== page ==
On the Horizon: “Frenchman, Go Home!”
Ten years ago, in Syria and Lebanon, Arab nationalists used to say to British officers and officials: “Get rid of the French for us and you will earn our eternal gratitude. Once they are gone it will be you who will hold the privileged position here. . . .” Shortly afterwards, of course, it was: “Liquidate this Zionist problem for us and there will be no more friction or misunderstanding. . . .”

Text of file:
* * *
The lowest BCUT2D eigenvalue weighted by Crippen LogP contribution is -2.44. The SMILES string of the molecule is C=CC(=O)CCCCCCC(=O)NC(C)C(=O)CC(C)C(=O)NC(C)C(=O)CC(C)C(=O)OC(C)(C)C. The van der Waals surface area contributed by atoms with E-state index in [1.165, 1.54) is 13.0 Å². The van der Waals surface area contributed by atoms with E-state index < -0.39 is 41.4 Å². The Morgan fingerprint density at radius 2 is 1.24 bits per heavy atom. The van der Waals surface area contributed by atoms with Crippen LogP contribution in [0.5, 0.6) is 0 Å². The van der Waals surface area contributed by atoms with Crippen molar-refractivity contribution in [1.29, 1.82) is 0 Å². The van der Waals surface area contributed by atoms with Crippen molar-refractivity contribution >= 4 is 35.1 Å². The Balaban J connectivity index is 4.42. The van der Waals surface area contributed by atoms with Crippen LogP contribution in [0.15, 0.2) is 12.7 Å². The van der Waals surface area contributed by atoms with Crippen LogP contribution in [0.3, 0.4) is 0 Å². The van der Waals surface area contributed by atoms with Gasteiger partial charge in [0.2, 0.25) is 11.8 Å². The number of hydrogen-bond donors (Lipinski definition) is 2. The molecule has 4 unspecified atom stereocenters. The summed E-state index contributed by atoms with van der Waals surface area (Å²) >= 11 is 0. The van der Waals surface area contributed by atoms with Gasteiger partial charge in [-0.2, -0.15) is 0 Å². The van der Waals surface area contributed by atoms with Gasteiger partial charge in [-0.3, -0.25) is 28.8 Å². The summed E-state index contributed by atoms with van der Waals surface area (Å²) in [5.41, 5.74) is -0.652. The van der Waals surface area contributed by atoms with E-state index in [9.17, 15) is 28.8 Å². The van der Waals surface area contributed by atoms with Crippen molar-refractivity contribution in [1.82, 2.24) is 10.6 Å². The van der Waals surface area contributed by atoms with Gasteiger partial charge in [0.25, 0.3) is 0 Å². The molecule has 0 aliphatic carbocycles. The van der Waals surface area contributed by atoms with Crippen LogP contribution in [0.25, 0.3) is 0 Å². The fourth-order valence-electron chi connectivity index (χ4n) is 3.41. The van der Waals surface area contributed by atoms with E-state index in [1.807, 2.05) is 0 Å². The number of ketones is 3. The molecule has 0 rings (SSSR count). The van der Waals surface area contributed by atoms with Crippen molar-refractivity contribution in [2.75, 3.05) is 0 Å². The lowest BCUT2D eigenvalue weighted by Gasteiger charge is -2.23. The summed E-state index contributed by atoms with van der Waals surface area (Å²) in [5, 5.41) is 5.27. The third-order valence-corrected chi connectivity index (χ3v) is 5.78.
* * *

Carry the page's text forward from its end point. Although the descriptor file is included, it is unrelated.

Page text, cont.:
And now it is the Americans—officials, oilmen, teachers, and others—who are being subjected to the familiar treatment: “The only cause of friction between us is Israel. Remove Israel and we will love you forever.” It is a heady and flattering refrain that seeps in most insidiously when the victim is most relaxed—over cocktails or arak and mezze or dinner on a balcony overlooking a moonlit Mediterranean—and it seems to be taking a heavy toll. Decisions to give what will apparently be—by Near Eastern standards—substantial American military aid to Saudi Arabia and Iraq, despite the violent and repetitive efforts of these states’ leaders to pour fuel onto the flames of Arab hostility to Israel, are symptomatic. So are the numerous anti-Israel innuendos in the Arabic handouts of the U.S. Information Service in the Arab capitals, and American subsidies to violently anti-Jewish Arabic dailies (in return for occasional ephemeral “anti-Communist” editorials which their readers know are paid for and which are sometimes even composed in a style that proclaims the writer had his tongue in his cheek).
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